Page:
Overview, Zakat and Waqf
Throughout Islamic history, zakat and waqf have played an essential role in the development of society; whether using zakat to eradicate poverty, or using waqf to create public services and infrastructure, the two concepts are as relevant today as they were a century ago. However, for some reason, the understanding and perception of zakat and waqf are different. There is a need for the Muslim community to have a better understanding of zakat and waqf to fulfill their payment obligations in zakat, as well as to realize the potential of waqf, in particular, that involving the socio-economic situation of a region or state.
The objectives of the Islamic financial system emphasize socio-economic justice and the equitable distribution of income and goods as one of the fundamental goals of the financial system. In this context, an unfair distribution means that wealth is concentrated only among the wealthy. For example, Allah (Exalted be He) says in the Qur’an:
From the Islamic point of view, wealth belongs to God, and this wealth is entrusted to individuals who play their role as vicar. At the same time, part of the donated wealth belongs to others, such as the poor. Charities, such as charitable giving by the rich to the poor, are not seen as a favor or gift from the wealthy, but more specifically, the rights of the poor. Concerning these “rights,” Allah (Exalted be He) declares in the Koran:
“And over the property of which there is a definite right [Zakat] ۞ for the beggar and the underprivileged; (Quran 70, verses 24-25)
Thus, zakat and waqf play an essential role in the redistribution of Islam, benefiting not only from the reduction of poverty but from the strengthening of the social structure of a society, demonstrating the importance of the concept of Islam.
The third pillar of Islam, zakat, refers to a part of the wealth of the wealthy, reaching the rate of compulsory nisab  prescribed by Islam to be distributed to eligible beneficiaries.
The practices of the time of Prophet Mohamed (prayers and blessings on him) and the four caliphs were the basis of the implementation of zakat today. Unfortunately, the power of zakat as a mechanism for the well-being of the community has encountered many obstacles throughout history. For example, after a period of four caliphates, the internal crisis led to the collection and distribution of less and less organized zakat, some encouraging the direct payment of zakat to beneficiaries. In the 19th century, colonialism influenced the role of Muslim nations in the collection and distribution of zakat in certain countries, so that only the government continued to play a role in the group and delivery of zakat, limited to cattle, agriculture, and zakat. However, behind the time barriers of the past, the twentieth century saw the renewal of the role of zakat. Some governments were playing a leading role in the collection and distribution of zakat in their respective countries.
The different types of Zakat
Zakat charity is different from zakat property. Charity Zakat is imposed on people or individuals, not on the property when Muslims fast during the month of Ramadan, those who can pay zakat al Fitr to share happiness with the poor and to purify themselves.
With the existence of various types of wealth, the form of Zakat associated with goods must also be identified.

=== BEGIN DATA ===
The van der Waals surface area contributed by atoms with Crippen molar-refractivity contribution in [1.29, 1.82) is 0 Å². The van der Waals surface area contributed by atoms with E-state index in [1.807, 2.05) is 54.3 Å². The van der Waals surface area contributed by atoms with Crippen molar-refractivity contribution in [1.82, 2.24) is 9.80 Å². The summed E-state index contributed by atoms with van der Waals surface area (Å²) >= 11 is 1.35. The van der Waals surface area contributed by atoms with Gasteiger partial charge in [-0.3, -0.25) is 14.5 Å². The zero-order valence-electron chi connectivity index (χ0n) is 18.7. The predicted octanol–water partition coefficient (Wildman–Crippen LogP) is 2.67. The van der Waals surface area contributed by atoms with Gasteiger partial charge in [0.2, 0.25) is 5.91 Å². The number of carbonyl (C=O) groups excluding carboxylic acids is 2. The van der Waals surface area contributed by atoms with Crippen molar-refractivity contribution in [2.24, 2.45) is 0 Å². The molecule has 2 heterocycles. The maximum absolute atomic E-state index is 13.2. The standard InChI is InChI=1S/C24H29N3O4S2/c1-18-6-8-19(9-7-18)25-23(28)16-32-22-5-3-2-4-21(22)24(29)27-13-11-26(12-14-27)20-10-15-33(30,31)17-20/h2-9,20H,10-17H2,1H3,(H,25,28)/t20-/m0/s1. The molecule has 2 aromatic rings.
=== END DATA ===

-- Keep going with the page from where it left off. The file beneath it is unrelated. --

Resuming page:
An example of the type of property that can be accepted as a charity is paper money. At the time of Prophet Mohamed (prayers and blessings on him), gold and silver were considered a currency, in the form of dinars and dirhams. In recent years, paper money had become accepted, whereas before, the concept was something foreign. It should be noted that at the start of the production of paper money, experts in Islamic law considered it non-tithe or payable if it could be replaced by gold or silver. However, the economy of that time used paper money, which had the same function as gold and silver in ancient times. Therefore, it is reasonable to allow for paper money.
In the contemporary era, new types of property are becoming more and more important, so some scholars have argued that these types of property should be considered:
- Assets, property, and assets (cash, precious metals, savings books, bank deposits),
- Bank securities (stocks, bonds, treasury bills, investment funds),
- Crops and livestock,
- Salaries and fees,
- Bonuses, gratuities, and bonuses,
On the other hand, your private house or your car is not subject to Zakat.
The need to increase public understanding and knowledge about Zakat is just as important as maximizing the amount of Zakat collected. Very few succeed in identifying nisab for ownership of Zakat.
In addition to information, transparency in the collection and distribution of Zakat is crucial. In general, a high level of knowledge helps to reassure the payer of the Zakat on the effectiveness of the zakat mechanism. This can then increase the amount of funds and help by dissuading individuals from making payments directly to charity recipients, and therefore better organizing the distribution.
Like zakat, waqf (plural awqaf) is one of the means of giving in Islam. However, unlike zakat, waqf is voluntary. The waqf means “… hold certain goods and keep them for the limited benefit of certain philanthropies and prohibit any use or disposal of them outside their specific objective”. A waqf has a specific nature and is reserved for its benefit, and its use is prohibited outside the specified objectives. This term means a ban on selling or replacing something that is signified in waqf; when a good is given, it must be maintained.